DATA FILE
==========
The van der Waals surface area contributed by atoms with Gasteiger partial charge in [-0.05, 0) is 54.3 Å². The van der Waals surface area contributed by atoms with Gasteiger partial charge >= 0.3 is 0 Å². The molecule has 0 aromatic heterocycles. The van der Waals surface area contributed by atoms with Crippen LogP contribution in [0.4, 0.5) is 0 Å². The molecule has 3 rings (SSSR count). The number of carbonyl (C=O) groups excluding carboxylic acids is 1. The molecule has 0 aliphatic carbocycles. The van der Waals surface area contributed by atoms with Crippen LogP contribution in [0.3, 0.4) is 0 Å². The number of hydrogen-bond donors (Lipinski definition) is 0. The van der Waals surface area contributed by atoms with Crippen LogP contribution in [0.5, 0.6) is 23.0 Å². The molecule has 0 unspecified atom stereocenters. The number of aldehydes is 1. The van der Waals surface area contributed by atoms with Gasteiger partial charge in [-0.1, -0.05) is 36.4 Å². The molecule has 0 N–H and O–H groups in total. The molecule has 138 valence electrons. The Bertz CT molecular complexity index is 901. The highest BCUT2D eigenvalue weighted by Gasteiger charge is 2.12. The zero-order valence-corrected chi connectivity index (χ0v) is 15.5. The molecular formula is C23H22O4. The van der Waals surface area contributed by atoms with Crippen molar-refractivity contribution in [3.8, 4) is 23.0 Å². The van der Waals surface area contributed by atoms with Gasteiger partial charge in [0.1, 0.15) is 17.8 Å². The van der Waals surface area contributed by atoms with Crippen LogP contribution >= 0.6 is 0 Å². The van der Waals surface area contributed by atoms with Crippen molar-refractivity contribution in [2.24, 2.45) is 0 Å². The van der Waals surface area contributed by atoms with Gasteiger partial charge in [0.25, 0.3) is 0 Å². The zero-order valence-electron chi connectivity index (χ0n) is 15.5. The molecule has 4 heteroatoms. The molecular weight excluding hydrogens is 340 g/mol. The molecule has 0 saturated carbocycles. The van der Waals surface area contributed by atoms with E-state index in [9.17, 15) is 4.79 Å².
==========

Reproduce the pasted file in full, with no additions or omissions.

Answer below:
The van der Waals surface area contributed by atoms with Gasteiger partial charge in [-0.05, 0) is 54.3 Å². The van der Waals surface area contributed by atoms with Gasteiger partial charge >= 0.3 is 0 Å². The molecule has 0 aromatic heterocycles. The van der Waals surface area contributed by atoms with Crippen LogP contribution in [0.4, 0.5) is 0 Å². The molecule has 3 rings (SSSR count). The number of carbonyl (C=O) groups excluding carboxylic acids is 1. The molecule has 0 aliphatic carbocycles. The van der Waals surface area contributed by atoms with Crippen LogP contribution in [0.3, 0.4) is 0 Å². The number of hydrogen-bond donors (Lipinski definition) is 0. The van der Waals surface area contributed by atoms with Crippen LogP contribution in [0.5, 0.6) is 23.0 Å². The molecule has 0 unspecified atom stereocenters. The number of aldehydes is 1. The van der Waals surface area contributed by atoms with Gasteiger partial charge in [-0.1, -0.05) is 36.4 Å². The molecule has 0 N–H and O–H groups in total. The molecule has 138 valence electrons. The Bertz CT molecular complexity index is 901. The highest BCUT2D eigenvalue weighted by Gasteiger charge is 2.12. The zero-order valence-corrected chi connectivity index (χ0v) is 15.5. The molecular formula is C23H22O4. The van der Waals surface area contributed by atoms with Crippen molar-refractivity contribution in [3.8, 4) is 23.0 Å². The van der Waals surface area contributed by atoms with Gasteiger partial charge in [0.1, 0.15) is 17.8 Å². The van der Waals surface area contributed by atoms with Crippen LogP contribution >= 0.6 is 0 Å². The van der Waals surface area contributed by atoms with Crippen molar-refractivity contribution in [2.24, 2.45) is 0 Å². The van der Waals surface area contributed by atoms with Gasteiger partial charge in [0.25, 0.3) is 0 Å². The zero-order valence-electron chi connectivity index (χ0n) is 15.5. The molecule has 4 heteroatoms. The molecular weight excluding hydrogens is 340 g/mol. The molecule has 0 saturated carbocycles. The van der Waals surface area contributed by atoms with E-state index in [9.17, 15) is 4.79 Å².